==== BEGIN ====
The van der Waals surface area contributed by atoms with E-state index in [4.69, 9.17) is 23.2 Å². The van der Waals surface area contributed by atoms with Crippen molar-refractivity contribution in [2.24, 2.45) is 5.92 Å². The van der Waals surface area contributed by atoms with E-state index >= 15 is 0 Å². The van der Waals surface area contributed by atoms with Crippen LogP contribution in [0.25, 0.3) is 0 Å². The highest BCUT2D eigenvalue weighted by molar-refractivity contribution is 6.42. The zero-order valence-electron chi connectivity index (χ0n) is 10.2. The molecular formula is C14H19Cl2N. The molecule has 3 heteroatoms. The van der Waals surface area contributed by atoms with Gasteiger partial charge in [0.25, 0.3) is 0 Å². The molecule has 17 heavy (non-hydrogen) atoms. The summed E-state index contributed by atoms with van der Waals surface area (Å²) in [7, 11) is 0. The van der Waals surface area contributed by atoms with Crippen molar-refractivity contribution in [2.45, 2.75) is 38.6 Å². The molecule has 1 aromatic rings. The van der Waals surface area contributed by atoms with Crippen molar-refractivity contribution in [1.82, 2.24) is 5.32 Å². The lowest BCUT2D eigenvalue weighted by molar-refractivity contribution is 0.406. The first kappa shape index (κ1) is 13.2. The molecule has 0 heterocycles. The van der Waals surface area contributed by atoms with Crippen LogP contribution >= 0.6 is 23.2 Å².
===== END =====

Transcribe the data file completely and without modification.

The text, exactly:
The van der Waals surface area contributed by atoms with E-state index in [4.69, 9.17) is 23.2 Å². The van der Waals surface area contributed by atoms with Crippen molar-refractivity contribution in [2.24, 2.45) is 5.92 Å². The van der Waals surface area contributed by atoms with E-state index >= 15 is 0 Å². The van der Waals surface area contributed by atoms with Crippen LogP contribution in [0.25, 0.3) is 0 Å². The highest BCUT2D eigenvalue weighted by molar-refractivity contribution is 6.42. The zero-order valence-electron chi connectivity index (χ0n) is 10.2. The molecular formula is C14H19Cl2N. The molecule has 3 heteroatoms. The van der Waals surface area contributed by atoms with Gasteiger partial charge in [0.25, 0.3) is 0 Å². The molecule has 17 heavy (non-hydrogen) atoms. The summed E-state index contributed by atoms with van der Waals surface area (Å²) in [7, 11) is 0. The van der Waals surface area contributed by atoms with Crippen molar-refractivity contribution in [2.45, 2.75) is 38.6 Å². The molecule has 1 aromatic rings. The van der Waals surface area contributed by atoms with Crippen molar-refractivity contribution in [1.82, 2.24) is 5.32 Å². The lowest BCUT2D eigenvalue weighted by molar-refractivity contribution is 0.406. The first kappa shape index (κ1) is 13.2. The molecule has 0 heterocycles. The van der Waals surface area contributed by atoms with Crippen LogP contribution >= 0.6 is 23.2 Å².